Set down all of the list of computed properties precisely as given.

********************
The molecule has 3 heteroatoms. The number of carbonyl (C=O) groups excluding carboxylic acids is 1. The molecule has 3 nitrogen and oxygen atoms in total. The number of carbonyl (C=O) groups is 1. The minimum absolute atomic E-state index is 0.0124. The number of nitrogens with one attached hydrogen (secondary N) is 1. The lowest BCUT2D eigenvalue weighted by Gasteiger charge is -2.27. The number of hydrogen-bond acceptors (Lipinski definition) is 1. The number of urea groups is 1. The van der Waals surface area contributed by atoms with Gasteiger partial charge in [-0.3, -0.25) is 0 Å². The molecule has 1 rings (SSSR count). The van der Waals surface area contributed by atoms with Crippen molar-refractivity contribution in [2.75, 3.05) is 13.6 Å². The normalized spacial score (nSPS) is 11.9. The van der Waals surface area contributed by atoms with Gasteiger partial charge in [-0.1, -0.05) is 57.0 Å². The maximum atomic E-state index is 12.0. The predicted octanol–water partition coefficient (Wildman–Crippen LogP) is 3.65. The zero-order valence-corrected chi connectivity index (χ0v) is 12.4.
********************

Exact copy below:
The molecule has 3 heteroatoms. The number of carbonyl (C=O) groups excluding carboxylic acids is 1. The molecule has 3 nitrogen and oxygen atoms in total. The number of carbonyl (C=O) groups is 1. The minimum absolute atomic E-state index is 0.0124. The number of nitrogens with one attached hydrogen (secondary N) is 1. The lowest BCUT2D eigenvalue weighted by Gasteiger charge is -2.27. The number of hydrogen-bond acceptors (Lipinski definition) is 1. The number of urea groups is 1. The van der Waals surface area contributed by atoms with Gasteiger partial charge in [-0.3, -0.25) is 0 Å². The molecule has 1 rings (SSSR count). The van der Waals surface area contributed by atoms with Crippen molar-refractivity contribution in [2.75, 3.05) is 13.6 Å². The normalized spacial score (nSPS) is 11.9. The van der Waals surface area contributed by atoms with Gasteiger partial charge in [-0.1, -0.05) is 57.0 Å². The maximum atomic E-state index is 12.0. The predicted octanol–water partition coefficient (Wildman–Crippen LogP) is 3.65. The zero-order valence-corrected chi connectivity index (χ0v) is 12.4.